Nursing and midwifery offer a wide variety of career paths. Just because you’re unsuited to one specialisation doesn’t mean you won’t thrive in another. Or maybe you’ve achieved all you can in one area and want a career change. In this series we profile nurses and midwives talking about their career.
Profile: ED nurse Belle Connor
Belle Connor has been an ED nurse for seven years in a metropolitan public hospital. She has been an ANMF Job Rep since 2018.
Tell us about how your career progression
As a student I was passionate about becoming an emergency department (ED) nurse. In my third year I received a scholarship which gave me the opportunity to have my preceptorship placement in ED. This led to a rotation in ED during my graduate year with Monash Health. Afterwards I completed my transition to specialty practice (TSP) program to gain specific ED nursing skills.
What attracted you to become an ED nurse?
The excitement of the environment in the emergency department always appealed to me. You never know what is going to happen next. The unpredictable and dynamic team environment is something you will not get the opportunity experience elsewhere.
Did you undertake any extra study/CPD to qualify?
I undertook a TSP then a graduate certificate to improve my knowledge of the pathophysiology behind patient presentation. I am now completing a masters. Undertaking further study after your graduate year assists in your career progression through the emergency department.
What can a typical day be like?
No day is the same.
Generally, you hit the ground running when you start your shift. You’ll find full cubicles and patients on stretchers waiting for beds so their care regimes can begin.
There are competing priorities with different patients that have many care needs. This is where your prioritisation and time management skills become imperative.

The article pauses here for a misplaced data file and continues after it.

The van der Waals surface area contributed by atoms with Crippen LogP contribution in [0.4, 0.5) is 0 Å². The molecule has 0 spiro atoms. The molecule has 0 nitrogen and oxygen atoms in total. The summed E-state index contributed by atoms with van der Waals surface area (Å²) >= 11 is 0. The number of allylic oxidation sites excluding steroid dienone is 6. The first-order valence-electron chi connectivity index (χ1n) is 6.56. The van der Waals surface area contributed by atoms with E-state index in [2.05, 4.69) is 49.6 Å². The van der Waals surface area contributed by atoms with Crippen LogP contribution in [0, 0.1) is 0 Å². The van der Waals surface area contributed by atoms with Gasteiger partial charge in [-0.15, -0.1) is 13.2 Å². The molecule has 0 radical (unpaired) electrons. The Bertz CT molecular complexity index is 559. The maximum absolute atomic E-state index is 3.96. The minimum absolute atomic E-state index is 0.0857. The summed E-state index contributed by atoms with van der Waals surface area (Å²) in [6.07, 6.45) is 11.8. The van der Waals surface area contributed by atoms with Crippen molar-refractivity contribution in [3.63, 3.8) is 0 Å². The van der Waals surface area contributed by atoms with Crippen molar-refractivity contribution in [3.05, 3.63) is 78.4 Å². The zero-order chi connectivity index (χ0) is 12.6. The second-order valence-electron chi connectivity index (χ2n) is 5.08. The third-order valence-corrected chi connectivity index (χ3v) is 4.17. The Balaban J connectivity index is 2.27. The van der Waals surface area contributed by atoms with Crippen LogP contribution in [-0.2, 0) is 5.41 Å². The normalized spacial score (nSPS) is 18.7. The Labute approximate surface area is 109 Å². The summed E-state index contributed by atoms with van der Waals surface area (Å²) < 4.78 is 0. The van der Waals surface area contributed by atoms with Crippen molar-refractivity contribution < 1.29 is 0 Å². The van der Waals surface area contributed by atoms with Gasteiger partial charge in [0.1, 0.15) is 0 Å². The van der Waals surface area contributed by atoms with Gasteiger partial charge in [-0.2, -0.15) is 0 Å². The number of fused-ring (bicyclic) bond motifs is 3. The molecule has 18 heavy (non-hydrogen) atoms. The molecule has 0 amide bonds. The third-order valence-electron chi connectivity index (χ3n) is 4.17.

Any advice for students or graduates who might consider your area?
Be open to new challenges and experiences, don’t be afraid to asked for help and support if you get an ED rotation.
What have been some career highlights?
Coming to work with my highly skilled colleagues from many disciplines that share the same passion for looking after critically unwell patients. In 2020 I was successful in gaining my clinical nurse specialist (CNS) classification. This increased my ability to participate in department policy making and running the RUSON portfolio which has been thoroughly rewarding.
How do you deal with the bad days?
I debrief with my colleagues on shift. We bounce off each other and reflect on what happened during our shift. This helps us move forward and come back to work refreshed for the next shift.
What are the best things about being an ED nurse?
The constant challenge, having to think on my feet and respond to multiple deteriorating patients at once. It’s a privilege to be with my patients when they are at the most vulnerable.
Tips if you’re interested in becoming an ED nurse
- Get as much experience as you can working on the wards during your graduate year to gain a grounding in medication management and general patient care. The more presentations you have experience in, the more knowledge you will have working in emergency.
- If you’ve completed your graduate year in one of the larger public or private health services, you will be able to apply for a supported transition to practice program. You won’t need to complete a rotation in ED during your grad year.
- The College of Emergency Nursing Australasia (CENA) defines the Practice Standards that provide the benchmark for emergency nursing and offers CPD opportunities including online educational resources, including links to blogs and podcasts and run a Trauma Nursing Program (TNP).
- Undertake CPD on basic life support skills with ANMF Education Centre and/or Australian Resuscitation Council – most emergency departments require nurses to have ALS accreditation.
- The ANMF (Vic) Branch Library has various online library resource guides, including ones on career development and leadership
- ANMF offers Fee Grants for members wanting to study a postgraduate or post-registration qualification in areas of demand, including the graduate certificate/diploma in critical care nursing (ICU/ED/NICU). You can apply for up to 80 per cent of tuition costs or 40 per cent for those with a Commonwealth supported place. The Victorian government and other organisations also offer awards or scholarships.